notes/Life Advice, Writing and Entrepreneurship, Deep Dive with Derek Sivers.

21:30 For books you sell directly from your website (e.g. not via a retailer like Amazon), you can use a custom dedication for each sale. Write the dedication in the book ("To Ali, the coolest guy I ever met"). Record a dedication for an audio book. This bit of personalization is the extra touch you can give to the products you sell.

32:00 Do not quote others by default. When you're producing content, limit yourself to the essence. Do keep the quotes/source, though. Only when people ask you about it, give the extra content (which you can do, because you've kept this information as well).

35:00 You're often tied to the identity that you got because you studied something. For example, if you studied Computer Science, you're tied to the identity of developer. Especially if that's how you've started to profile yourself on the web. But to yourself you could think: "is this really what I want to do in the long term, or am I just tied to the identity of it?". A bit similar to "a life divided in boxes", as noted in Building A Second Brain, Deep Dive with Tiago Forte.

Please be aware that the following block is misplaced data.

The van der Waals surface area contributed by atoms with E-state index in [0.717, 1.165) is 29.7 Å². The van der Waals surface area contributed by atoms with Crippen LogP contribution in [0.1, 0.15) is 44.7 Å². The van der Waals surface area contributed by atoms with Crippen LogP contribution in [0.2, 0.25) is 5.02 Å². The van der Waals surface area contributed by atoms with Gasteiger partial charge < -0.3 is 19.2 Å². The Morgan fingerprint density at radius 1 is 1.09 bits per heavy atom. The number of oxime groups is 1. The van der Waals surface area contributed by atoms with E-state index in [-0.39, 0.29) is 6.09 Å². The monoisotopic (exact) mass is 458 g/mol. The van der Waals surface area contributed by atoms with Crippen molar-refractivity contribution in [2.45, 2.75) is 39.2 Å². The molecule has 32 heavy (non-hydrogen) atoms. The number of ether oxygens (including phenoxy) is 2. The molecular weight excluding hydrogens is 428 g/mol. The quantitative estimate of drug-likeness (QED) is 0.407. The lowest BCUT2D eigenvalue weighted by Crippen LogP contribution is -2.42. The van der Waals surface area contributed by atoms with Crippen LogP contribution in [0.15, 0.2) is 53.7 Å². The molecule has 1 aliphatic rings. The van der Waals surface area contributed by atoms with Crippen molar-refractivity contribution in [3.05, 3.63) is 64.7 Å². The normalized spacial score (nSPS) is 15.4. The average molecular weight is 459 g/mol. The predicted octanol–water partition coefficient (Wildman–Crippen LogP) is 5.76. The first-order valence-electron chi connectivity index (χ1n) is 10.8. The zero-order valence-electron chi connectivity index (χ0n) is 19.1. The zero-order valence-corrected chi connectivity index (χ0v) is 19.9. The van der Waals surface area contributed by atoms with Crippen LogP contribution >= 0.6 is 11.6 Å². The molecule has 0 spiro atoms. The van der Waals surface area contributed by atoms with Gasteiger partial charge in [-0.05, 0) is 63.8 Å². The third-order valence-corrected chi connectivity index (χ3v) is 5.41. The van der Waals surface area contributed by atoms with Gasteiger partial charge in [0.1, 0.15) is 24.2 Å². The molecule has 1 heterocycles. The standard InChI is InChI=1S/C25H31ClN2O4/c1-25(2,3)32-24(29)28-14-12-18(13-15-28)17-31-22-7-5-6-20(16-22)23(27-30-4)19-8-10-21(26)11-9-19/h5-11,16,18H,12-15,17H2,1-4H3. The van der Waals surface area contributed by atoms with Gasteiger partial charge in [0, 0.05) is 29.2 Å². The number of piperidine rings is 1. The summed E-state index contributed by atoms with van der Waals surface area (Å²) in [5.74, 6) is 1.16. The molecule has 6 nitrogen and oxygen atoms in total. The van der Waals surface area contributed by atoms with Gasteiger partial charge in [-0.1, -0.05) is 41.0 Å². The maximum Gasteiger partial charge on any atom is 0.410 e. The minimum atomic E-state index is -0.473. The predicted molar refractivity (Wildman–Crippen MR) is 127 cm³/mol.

36:00 Continuing on the last point, a way to figure this out is to ask yourself: "What do I hate not doing". You could aim for a Portfolio career: do X on Monday to Wednesday, then Y on Thursday and Z on Friday. Doing all those things could even lead to a realization that either X, Y or Z is what you actually want to do. Trying more things at least raises the chances of finding you "why".

38:00 Music theory is like language grammar. People speak languages without thinking too much about correct grammar. They just listen and speak correctly by doing it a lot. In the end, music theory is just a formal way of talking about music, but absolutely not necessary to learn. It's better to make up your own system of writing music, inspired by what music you like. Learn from interest (Just in Time) instead of by the book (Just in Case). Also see Just In Time versus Just In Case.

01:26:00 Turn random email connections into in-person connections. Take note on who you email with. Then when you go to a city you've never been to, check your email connections, find people nearby and offer to meet up. It might take a lot of time to do this email management and emailing back everyone who emails you, but it might be worth it in the end.


Type:notevideo
Author: Ali Abdaal Derek Sivers
Links: Deep Dive with Derek Sivers - Life Advice, Writing and Entrepreneurship